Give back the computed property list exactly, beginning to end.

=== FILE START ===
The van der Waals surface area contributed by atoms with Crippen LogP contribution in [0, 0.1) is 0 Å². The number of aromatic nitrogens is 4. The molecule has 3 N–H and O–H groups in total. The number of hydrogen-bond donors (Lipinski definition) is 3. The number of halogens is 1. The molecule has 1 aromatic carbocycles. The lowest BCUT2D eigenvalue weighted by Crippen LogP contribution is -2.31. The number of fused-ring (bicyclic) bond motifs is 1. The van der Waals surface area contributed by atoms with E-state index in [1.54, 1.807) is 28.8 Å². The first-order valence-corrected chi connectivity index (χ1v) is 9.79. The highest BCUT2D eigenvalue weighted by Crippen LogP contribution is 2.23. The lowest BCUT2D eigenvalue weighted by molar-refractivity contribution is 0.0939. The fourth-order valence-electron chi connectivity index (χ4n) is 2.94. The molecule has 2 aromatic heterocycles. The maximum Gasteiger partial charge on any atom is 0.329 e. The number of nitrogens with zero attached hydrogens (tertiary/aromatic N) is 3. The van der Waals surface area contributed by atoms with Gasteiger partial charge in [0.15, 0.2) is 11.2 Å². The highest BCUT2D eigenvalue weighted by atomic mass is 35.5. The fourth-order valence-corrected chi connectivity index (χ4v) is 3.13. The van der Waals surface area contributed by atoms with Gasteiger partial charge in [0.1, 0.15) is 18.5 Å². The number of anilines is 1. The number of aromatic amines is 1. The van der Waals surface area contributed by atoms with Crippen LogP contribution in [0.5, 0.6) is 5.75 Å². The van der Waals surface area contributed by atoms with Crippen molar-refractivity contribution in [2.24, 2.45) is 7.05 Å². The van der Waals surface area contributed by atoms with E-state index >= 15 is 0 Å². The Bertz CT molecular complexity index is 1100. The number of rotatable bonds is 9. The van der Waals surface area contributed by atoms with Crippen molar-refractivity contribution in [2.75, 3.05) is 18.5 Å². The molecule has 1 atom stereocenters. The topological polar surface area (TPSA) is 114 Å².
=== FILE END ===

The van der Waals surface area contributed by atoms with Crippen LogP contribution in [0, 0.1) is 0 Å². The number of aromatic nitrogens is 4. The molecule has 3 N–H and O–H groups in total. The number of hydrogen-bond donors (Lipinski definition) is 3. The number of halogens is 1. The molecule has 1 aromatic carbocycles. The lowest BCUT2D eigenvalue weighted by Crippen LogP contribution is -2.31. The number of fused-ring (bicyclic) bond motifs is 1. The van der Waals surface area contributed by atoms with E-state index in [1.54, 1.807) is 28.8 Å². The first-order valence-corrected chi connectivity index (χ1v) is 9.79. The highest BCUT2D eigenvalue weighted by Crippen LogP contribution is 2.23. The lowest BCUT2D eigenvalue weighted by molar-refractivity contribution is 0.0939. The fourth-order valence-electron chi connectivity index (χ4n) is 2.94. The molecule has 2 aromatic heterocycles. The maximum Gasteiger partial charge on any atom is 0.329 e. The number of nitrogens with zero attached hydrogens (tertiary/aromatic N) is 3. The van der Waals surface area contributed by atoms with Gasteiger partial charge in [0.15, 0.2) is 11.2 Å². The highest BCUT2D eigenvalue weighted by atomic mass is 35.5. The fourth-order valence-corrected chi connectivity index (χ4v) is 3.13. The van der Waals surface area contributed by atoms with Gasteiger partial charge in [0.1, 0.15) is 18.5 Å². The number of anilines is 1. The number of aromatic amines is 1. The van der Waals surface area contributed by atoms with Crippen LogP contribution in [0.5, 0.6) is 5.75 Å². The van der Waals surface area contributed by atoms with Crippen molar-refractivity contribution in [2.24, 2.45) is 7.05 Å². The van der Waals surface area contributed by atoms with E-state index >= 15 is 0 Å². The Bertz CT molecular complexity index is 1100. The number of rotatable bonds is 9. The van der Waals surface area contributed by atoms with Crippen molar-refractivity contribution in [2.75, 3.05) is 18.5 Å². The molecule has 1 atom stereocenters. The topological polar surface area (TPSA) is 114 Å².